And it’s a real pain in the pockets because of the six-month medication. The following people, however, made it easy for us to survive the ensuing months: thank you so much to Gemma Cruz Araneta, former Mayor Calixto Cat√°quiz, Mama Beth C√≥rsega and her daughter Jonafel, Se√Īor Guillermo G√≥mez,¬†Nonia Tiongco, my mother-in-law, and my dad. Special thanks to¬†Ate¬†Christina Capacete and Riah Ram√≠rez¬†(Chief Nurse, City of San Pedro) for assisting my wife on the treatment side of things.

Now, because I live in a place where the air is polluted, I could no longer afford to go out of our apartment without wearing a face mask. And I usually experience shortness of breath whenever I do strenuous physical activities. I long for the day when I get to live in a place surrounded by nature, where it’s safe for my lungs.

Thank you to all those who prayed and showed concern for me during my fight against tuberculosis and pneumonia. May God bless you all!



Sobre las luchas de la vida

Vivimos en un mundo que no es perfecto y que nunca puede ser perfeccionado. No importa lo difícil que lo intentemos, no importa cuál sistema de gobierno nos gobierne, el sufrimiento continuará. Pero eso no significa que debemos dejar de hacer nuestra parte. Recuerda que el premio del esfuerzo es el esfuerzo, y es cómo luchamos contra el mal. Tenemos que trabajar por la vida más allá del sufrimiento y de la muerte. Eso es lo que más importa.

Remembering Stan Lee and his “Soapbox”

The Punisher is my favorite character from Stan Lee’s¬†astonishing Marvel Comics universe. I remember those days when I scrimped on my allowance, saving every coin to buy copies of various Punisher titles that used to come out per month.



Those were the 90s, a time when physical simplicity and digital complexity were at the crossroads. During those happy days, when sociability was not yet confined to an android, Stan Lee maintained a column in each¬†Marvel comic book. Titled “Stan’s Soapbox”, he gave us fans a glimpse of the ins and outs of Marvel Comics’ exciting plans for the future as well as other happenings in connection to Marvel’s creative crew that had a cult following of their own (the tandem of Chuck Dixon and John Romita Jr. was my favorite). At a time when social media was still a fevered dream, Stan Lee and his happy caboodle were our go-to-guys regarding all sorts of geekery. But from time to time, Stan Lee used his column as a platform to air his views about almost anything, some of which were controversial, nevertheless just.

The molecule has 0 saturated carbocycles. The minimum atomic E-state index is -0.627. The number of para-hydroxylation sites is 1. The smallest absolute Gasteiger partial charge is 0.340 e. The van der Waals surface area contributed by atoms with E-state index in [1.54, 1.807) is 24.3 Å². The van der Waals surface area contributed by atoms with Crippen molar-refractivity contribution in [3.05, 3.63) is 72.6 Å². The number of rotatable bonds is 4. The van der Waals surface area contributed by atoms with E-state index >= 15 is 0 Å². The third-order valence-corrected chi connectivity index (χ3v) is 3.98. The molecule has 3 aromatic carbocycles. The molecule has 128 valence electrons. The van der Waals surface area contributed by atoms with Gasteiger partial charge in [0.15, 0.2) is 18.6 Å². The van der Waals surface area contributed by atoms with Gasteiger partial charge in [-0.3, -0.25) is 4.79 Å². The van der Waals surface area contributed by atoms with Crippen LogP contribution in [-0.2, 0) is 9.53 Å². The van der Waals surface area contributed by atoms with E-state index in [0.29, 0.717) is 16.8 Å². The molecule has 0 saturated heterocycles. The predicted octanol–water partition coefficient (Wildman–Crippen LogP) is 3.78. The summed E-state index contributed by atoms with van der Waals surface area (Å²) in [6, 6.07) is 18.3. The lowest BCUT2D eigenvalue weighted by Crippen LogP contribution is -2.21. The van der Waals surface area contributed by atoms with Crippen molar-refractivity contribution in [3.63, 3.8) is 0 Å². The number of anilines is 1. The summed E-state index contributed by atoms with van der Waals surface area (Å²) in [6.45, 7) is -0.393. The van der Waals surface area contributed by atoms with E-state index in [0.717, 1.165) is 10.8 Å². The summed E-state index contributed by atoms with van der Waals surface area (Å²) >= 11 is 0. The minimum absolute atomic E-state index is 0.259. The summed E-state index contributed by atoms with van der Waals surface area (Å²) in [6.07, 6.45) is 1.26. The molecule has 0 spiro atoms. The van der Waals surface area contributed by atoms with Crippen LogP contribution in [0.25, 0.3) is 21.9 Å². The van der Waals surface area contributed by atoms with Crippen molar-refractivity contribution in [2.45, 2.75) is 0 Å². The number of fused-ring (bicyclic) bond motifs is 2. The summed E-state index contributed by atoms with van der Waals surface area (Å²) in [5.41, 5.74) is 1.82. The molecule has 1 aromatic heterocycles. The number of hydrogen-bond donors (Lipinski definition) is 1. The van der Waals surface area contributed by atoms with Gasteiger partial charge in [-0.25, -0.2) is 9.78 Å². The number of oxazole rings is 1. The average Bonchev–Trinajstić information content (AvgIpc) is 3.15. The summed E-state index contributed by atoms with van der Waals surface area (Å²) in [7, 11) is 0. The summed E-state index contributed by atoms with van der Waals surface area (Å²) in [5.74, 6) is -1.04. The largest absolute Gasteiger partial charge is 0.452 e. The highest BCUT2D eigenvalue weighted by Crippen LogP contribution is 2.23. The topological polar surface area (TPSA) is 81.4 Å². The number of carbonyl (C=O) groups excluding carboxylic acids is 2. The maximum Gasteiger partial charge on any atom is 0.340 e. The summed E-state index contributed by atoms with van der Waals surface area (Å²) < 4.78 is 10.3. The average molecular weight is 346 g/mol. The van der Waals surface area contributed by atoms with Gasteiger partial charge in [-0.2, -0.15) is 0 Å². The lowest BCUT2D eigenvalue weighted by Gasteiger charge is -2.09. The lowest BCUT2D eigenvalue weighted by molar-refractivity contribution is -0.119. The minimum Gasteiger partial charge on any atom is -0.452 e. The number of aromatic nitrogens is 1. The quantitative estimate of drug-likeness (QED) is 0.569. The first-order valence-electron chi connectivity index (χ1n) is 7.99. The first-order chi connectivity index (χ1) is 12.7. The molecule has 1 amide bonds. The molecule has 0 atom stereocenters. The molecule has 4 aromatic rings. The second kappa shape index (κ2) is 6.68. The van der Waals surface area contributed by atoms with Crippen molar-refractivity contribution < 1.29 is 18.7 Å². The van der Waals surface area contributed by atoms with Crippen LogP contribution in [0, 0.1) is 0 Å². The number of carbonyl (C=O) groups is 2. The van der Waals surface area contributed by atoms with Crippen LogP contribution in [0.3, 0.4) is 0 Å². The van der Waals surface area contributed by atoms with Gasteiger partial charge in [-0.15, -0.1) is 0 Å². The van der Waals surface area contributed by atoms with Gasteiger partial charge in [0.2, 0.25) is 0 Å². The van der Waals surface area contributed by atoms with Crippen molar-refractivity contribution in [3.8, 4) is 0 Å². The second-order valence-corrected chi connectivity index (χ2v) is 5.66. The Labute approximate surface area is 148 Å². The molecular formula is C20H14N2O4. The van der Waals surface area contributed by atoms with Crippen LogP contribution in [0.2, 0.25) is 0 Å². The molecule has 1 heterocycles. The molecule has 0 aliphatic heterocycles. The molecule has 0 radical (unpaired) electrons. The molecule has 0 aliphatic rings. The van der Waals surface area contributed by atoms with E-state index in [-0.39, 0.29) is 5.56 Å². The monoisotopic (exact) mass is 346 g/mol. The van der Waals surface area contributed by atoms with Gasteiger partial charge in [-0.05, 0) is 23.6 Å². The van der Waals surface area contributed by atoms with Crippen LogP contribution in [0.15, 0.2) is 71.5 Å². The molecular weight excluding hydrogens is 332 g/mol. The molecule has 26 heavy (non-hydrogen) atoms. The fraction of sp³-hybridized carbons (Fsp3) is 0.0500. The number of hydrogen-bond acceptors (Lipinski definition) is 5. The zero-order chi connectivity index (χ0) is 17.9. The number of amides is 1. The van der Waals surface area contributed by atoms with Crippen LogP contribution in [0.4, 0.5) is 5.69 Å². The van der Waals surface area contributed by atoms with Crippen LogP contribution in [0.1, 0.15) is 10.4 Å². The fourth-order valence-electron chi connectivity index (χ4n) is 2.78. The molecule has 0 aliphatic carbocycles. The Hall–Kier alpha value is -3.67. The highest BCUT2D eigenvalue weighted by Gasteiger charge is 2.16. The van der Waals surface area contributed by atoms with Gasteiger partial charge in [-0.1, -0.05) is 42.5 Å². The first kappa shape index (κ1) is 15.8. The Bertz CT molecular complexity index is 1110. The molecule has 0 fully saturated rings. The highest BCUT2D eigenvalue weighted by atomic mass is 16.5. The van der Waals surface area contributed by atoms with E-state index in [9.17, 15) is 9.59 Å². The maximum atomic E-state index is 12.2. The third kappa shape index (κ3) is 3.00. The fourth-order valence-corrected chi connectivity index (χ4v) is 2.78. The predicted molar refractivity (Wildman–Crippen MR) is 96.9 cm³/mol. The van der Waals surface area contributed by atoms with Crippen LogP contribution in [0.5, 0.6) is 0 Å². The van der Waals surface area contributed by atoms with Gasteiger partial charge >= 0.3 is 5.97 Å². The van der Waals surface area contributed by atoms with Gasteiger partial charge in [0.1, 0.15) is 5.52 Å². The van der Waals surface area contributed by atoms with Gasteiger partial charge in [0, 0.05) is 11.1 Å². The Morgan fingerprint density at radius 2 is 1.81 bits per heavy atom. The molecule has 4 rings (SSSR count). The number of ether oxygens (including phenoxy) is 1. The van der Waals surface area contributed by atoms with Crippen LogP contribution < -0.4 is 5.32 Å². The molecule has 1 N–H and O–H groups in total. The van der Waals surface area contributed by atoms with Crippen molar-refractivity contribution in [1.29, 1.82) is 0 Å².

Even through print, he engaged fans as if he was your friendly neighborhood grandfather that you could tell your problems to. Whenever I read him, I tried to imagine the kind of voice that he might had; years later, when he started appearing in cameos for various Marvel films, I was astonished to find out that the way I had imagined his voice would be came out quite accurately! And his grandfatherly voice as well as his gentle features perfectly fit the way he wrote: jolly and lively. There was many a time when I looked forward to his soapbox with as much excitement as I had towards the pulse-pounding storylines contained in The Punisher titles. His column also introduced me to the wider Marvel Universe, beyond the blood and bullets of The Punisher.

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Marvel trading card released in 1990 by Impel Marketing, Inc. This particular card was my first introduction to who Stan Lee was.

And do I really have to describe his language, his style of writing? The adjectives preceding some of Marvel’s iconic titles (AMAZING¬†Spider-Man, UNCANNY X-Men, INCREDIBLE Hulk) may well be regarded as apposite laurels to his astounding talent and infinite well of imagination. His column, even though meant simply to inform readers about the goings-on in Marvel’s “House of Ideas”, is written in beautifully sculpted language. It is always an exalting experience for me whenever I read it. For a non-native English speaker, it was a challenge skimming through Stan Lee’s vast array of colorful vocabulary. It was simply impossible not to have a dictionary at hand when tackling his soapbox. But it was to my advantage: little did I know that it was to be my “training ground” as I was able to ace my English composition and grammar lessons at school.